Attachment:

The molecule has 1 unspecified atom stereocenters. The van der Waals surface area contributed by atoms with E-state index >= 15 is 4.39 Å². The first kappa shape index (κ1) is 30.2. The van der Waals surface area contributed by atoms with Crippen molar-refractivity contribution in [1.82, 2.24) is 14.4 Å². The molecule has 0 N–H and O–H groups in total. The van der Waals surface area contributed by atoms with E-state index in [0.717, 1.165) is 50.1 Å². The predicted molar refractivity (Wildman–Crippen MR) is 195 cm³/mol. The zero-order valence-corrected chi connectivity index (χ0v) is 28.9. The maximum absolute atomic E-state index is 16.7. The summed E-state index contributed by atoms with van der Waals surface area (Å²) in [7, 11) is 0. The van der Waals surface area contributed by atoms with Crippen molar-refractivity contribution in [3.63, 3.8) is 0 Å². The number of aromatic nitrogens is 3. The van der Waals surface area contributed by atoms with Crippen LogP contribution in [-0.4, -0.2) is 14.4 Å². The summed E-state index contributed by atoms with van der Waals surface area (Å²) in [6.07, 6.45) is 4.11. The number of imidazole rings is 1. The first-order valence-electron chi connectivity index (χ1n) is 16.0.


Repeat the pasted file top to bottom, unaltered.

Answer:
The molecule has 1 unspecified atom stereocenters. The van der Waals surface area contributed by atoms with E-state index >= 15 is 4.39 Å². The first kappa shape index (κ1) is 30.2. The van der Waals surface area contributed by atoms with Crippen molar-refractivity contribution in [1.82, 2.24) is 14.4 Å². The molecule has 0 N–H and O–H groups in total. The van der Waals surface area contributed by atoms with E-state index in [0.717, 1.165) is 50.1 Å². The predicted molar refractivity (Wildman–Crippen MR) is 195 cm³/mol. The zero-order valence-corrected chi connectivity index (χ0v) is 28.9. The maximum absolute atomic E-state index is 16.7. The summed E-state index contributed by atoms with van der Waals surface area (Å²) in [7, 11) is 0. The van der Waals surface area contributed by atoms with Crippen molar-refractivity contribution in [3.63, 3.8) is 0 Å². The number of aromatic nitrogens is 3. The van der Waals surface area contributed by atoms with Crippen LogP contribution in [-0.4, -0.2) is 14.4 Å². The summed E-state index contributed by atoms with van der Waals surface area (Å²) in [6.07, 6.45) is 4.11. The number of imidazole rings is 1. The first-order valence-electron chi connectivity index (χ1n) is 16.0.